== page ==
Sunday School @ 9am • Sunday Service @ 10am
My disgust has gone from simmering to boiling the past few months. I am referring to our civil overlords who believe their role and title is Over Lord. Some believe they suffer from narcissism. That may be. But I believe the better diagnosis is demi-god. Their arrogance, hubris, and condescending self-importance busted the scale months ago.
Now here we are. No end in sight. People losing their jobs. More restrictions on the way. When will this deep blue and minimally churched state have enough of this nonsense? I look out and see sheep everywhere. Not the Jesus-follower kind of sheep the Bible talks about; the kind of sheep that follows, head-down, their Over Lord shepherd living in Olympia.
I heard the name Jenny Geddes before but I never took the time to know her story. I recently came across an article about her. Instead of the “Let’s Go, Brandon” chants going on these days, I propose we start chanting for Jenny.
Here is why. A little over 100 years after Luther nailed his “95 Theses” to the Wittenberg church door, King Charles I ascended the throne of England, Scotland, and Ireland. He thought he was ascending more than the throne in London, he had demi-god issues as well. Dismissing Parliament (similar to our Over Lord living in the governor’s mansion declaring a state of emergency nearly two years ago and counting), Charles determined he could rule by “divine right” by himself.
One of his first decisions was appointing William Laud as head of the Church of England. Laud was anything but Protestant and Reformed. He loved the pomp and papal of Rome. Charles and Laud declared there would be uniformity of liturgy and worship throughout the Commonwealth. The problem (praise God it was a problem), the Scots still had the reformer John Knox resonating in their theological bones.
On July 23, 1637, Charles and Laud’s church reforms debuted at a Scot Reformed church in Gileskirk. When the clergyman went behind the pulpit and started chanting the papist liturgy, Jenny Geddes, an uneducated and poor street vendor, stood up and cried, “Wilt thou say mass at my lugs, thou popish-puling fool?” She then took her three-legged stool she had been sitting on and hurled it at the pulpit. That’s all it took. The rest of the congregation joined in and started pelting the “popish-puling fool”.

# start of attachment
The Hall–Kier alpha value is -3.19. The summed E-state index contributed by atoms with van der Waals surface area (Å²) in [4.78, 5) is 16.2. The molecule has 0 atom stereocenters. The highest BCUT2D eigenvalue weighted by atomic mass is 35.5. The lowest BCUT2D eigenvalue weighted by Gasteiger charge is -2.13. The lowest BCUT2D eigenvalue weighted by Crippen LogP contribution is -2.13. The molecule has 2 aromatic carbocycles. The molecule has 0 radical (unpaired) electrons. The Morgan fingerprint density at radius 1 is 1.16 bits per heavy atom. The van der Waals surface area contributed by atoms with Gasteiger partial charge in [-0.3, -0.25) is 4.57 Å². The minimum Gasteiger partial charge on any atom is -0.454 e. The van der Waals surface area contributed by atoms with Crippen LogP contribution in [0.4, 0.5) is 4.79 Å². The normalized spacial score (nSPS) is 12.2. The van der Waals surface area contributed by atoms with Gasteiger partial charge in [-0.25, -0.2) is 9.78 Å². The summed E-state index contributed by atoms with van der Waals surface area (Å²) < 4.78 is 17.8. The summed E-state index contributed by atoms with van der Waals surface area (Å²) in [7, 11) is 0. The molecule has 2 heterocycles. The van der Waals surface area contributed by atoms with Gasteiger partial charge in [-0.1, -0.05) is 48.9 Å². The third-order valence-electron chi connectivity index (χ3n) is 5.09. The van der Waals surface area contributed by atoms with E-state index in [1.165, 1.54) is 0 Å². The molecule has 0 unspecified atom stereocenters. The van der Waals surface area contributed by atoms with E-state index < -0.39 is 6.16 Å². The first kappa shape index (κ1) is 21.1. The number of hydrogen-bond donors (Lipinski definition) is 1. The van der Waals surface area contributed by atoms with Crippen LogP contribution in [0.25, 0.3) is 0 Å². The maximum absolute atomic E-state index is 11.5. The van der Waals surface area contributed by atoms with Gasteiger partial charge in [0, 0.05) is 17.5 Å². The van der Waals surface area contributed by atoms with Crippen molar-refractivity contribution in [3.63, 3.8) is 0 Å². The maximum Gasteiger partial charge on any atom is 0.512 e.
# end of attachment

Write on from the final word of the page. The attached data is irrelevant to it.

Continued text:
As word got out, similar acts of courage took place throughout the sanctuaries of Scotland. No archbishop and king were going to replace King Jesus.
Our Over Lords may not be lobbying for our Savior’s job, but they sure seem to be enjoying their new-found power and self-proclaimed authority.
A few centuries after Jenny hurled her stool, a 19th century Scot named John Stuart Blackie put pen to paper and produced a poetic ode to the old lady who had enough and ignited an uprising. The following two stanzas say it well:
As when a mountain wildcat springs upon a rabbit small, So Jenny on the Dean springs, with gush of holy gall; Wilt thou say mass at my lugs, thou popish-puling fool? No! No! She said, and at his head she flung the three-legged stool.
A bump, a thump! A smash, a crash! Now gentle folks beware! Stool after stool, like rattling hail, came twirling though the air, With, well done, Jenny! Bravo, Jenny! That’s the proper tool! When the Devil will out, and shows his snout, just meet him with a stool!
Time for another Jenny? I think so. I hope so. And certainly soon.
Pastor Rich Hamlin
October 28, 2021
*The entire ode by John Stuart Blackie here.